You’ve worked hard for your assets, haven’t you? So, it’s only fair you’d want to protect them, even after you’re gone.
But, you might be making some common estate planning mistakes without even realizing it. We’re here to help you identify these errors, understand their potential impacts, and guide you in avoiding them.
Remember, it is always recommended to hire an estate planning attorney for legal advice during the planning process.
Let’s ensure your legacy is well-managed and your loved ones are taken care of, just as you’d want.
Neglecting to Create an Estate Plan
You’re doing your loved ones a disservice by neglecting to create an estate plan. This negligence, unfortunately, is one of the most common estate planning mistakes. Not only does it put your financial future at risk, but it also jeopardizes your legacy and the well-being of those you care about most.
Without an estate plan, you’re leaving the distribution of your assets up to the state, and the results may not align with your wishes. If it’s been more than five years since you’ve updated your plan or you’ve recently experienced a significant life event, it’s time to revisit and revise.
Don’t postpone this task. The choice to either start or review your estate plan is an active step towards ensuring your loved ones’ future security.
Failing to Update Your Estate Plan and Beneficiaries Regularly
If you’ve created an estate plan but haven’t updated it in the last few years, it might be outdated, and you’re risking the chance of it not reflecting your current wishes. It’s a common mistake to view estate planning as a ‘set it and forget it’ task. But ignoring it for too long can lead to significant discrepancies as your life circumstances evolve.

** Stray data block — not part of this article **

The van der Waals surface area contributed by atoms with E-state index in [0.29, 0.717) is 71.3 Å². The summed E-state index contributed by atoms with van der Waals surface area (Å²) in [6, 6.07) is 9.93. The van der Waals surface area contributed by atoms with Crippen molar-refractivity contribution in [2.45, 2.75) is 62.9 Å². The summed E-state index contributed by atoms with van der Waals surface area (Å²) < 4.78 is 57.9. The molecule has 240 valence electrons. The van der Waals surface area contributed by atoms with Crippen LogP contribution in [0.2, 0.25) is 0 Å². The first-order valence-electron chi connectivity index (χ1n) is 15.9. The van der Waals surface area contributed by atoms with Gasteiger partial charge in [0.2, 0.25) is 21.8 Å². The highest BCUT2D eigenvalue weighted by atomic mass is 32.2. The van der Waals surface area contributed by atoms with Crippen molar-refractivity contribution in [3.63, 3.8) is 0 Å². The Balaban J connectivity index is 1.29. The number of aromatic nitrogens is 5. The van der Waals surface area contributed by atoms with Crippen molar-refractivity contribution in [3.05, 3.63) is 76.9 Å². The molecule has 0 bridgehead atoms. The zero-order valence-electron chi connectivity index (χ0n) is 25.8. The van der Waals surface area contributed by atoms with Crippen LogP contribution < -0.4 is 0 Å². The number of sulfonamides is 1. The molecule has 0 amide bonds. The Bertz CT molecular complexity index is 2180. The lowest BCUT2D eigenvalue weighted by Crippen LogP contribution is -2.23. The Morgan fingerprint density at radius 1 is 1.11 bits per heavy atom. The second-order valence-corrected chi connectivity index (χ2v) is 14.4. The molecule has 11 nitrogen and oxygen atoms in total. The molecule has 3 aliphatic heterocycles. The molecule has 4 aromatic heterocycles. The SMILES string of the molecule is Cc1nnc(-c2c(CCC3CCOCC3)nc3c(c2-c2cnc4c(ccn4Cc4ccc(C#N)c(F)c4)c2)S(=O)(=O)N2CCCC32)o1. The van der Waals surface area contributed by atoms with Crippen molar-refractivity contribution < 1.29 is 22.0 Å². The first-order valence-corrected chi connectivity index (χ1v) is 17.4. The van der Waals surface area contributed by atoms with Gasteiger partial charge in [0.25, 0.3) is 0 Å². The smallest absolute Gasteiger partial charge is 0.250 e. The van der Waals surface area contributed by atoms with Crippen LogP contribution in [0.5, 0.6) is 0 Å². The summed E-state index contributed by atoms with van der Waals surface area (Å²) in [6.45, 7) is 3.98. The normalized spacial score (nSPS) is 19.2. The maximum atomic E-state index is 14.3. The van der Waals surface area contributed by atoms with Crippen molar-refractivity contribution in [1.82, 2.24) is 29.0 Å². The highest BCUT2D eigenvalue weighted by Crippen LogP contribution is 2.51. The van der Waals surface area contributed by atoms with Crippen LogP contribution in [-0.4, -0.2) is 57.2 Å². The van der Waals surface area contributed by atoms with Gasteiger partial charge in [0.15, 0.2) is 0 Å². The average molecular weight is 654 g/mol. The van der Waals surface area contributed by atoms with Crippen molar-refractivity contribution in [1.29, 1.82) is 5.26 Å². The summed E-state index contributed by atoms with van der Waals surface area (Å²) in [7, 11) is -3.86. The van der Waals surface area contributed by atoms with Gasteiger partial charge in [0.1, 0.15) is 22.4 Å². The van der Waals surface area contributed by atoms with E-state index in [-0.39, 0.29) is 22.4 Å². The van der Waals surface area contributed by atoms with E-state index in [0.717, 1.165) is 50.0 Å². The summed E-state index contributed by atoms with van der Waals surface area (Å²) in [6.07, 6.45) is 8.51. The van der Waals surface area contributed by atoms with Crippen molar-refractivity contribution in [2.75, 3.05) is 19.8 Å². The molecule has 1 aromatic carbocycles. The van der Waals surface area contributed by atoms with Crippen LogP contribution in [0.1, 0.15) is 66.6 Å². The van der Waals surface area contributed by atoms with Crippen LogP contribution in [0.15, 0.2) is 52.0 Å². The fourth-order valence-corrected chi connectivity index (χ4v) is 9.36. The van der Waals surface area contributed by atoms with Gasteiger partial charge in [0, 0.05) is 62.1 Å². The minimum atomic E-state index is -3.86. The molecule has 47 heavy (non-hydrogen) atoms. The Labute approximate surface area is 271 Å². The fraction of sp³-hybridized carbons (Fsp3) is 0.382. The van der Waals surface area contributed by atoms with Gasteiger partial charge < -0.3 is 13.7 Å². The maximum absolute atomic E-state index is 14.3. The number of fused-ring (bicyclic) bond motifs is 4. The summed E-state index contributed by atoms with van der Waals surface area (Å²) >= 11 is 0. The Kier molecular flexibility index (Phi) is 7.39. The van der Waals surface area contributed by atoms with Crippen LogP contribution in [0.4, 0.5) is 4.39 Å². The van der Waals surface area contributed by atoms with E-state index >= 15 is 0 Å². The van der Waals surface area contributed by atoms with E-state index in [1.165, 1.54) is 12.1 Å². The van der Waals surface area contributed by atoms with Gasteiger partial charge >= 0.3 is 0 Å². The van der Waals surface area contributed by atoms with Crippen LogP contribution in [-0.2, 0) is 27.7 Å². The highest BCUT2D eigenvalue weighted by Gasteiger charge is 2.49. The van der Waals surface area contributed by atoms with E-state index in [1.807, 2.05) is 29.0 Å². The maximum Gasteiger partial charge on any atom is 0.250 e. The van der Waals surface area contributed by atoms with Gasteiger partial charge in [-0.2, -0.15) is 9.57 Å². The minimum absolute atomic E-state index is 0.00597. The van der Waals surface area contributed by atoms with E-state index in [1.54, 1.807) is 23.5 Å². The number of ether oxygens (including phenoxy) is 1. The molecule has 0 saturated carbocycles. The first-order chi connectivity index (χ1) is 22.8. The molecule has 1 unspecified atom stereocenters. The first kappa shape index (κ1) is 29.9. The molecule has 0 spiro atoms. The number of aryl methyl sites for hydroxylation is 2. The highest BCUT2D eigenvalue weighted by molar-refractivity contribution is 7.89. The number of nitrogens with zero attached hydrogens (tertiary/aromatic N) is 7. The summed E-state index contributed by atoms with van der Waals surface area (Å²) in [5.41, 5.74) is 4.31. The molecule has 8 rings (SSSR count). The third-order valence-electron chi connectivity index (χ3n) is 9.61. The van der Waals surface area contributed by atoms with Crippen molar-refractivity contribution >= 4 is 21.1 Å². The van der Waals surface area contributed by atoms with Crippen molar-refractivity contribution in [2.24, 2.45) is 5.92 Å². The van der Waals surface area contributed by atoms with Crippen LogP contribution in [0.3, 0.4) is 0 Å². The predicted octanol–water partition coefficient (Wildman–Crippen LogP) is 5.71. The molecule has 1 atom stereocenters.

You’re advised to review your estate plan and beneficiary forms every couple of years, particularly after significant life events like births, deaths, divorces, marriages, or even relocations. Best practice suggests updating your will every five to seven years. Additionally, it is recommended to update your health care power of attorney and financial power of attorney every three years.
Don’t let your estate plan become a relic of the past; keep it current and relevant.
Ignoring the Need for a Trust
Don’t underestimate the importance of setting up a trust in your estate plan; it’s a common oversight that could leave your loved ones in a bind. A trust isn’t only about wealth preservation but also about ensuring your wishes are honored. It facilitates the smooth transition of assets, minimizing potential disputes and avoiding probate, which can be costly and time-consuming.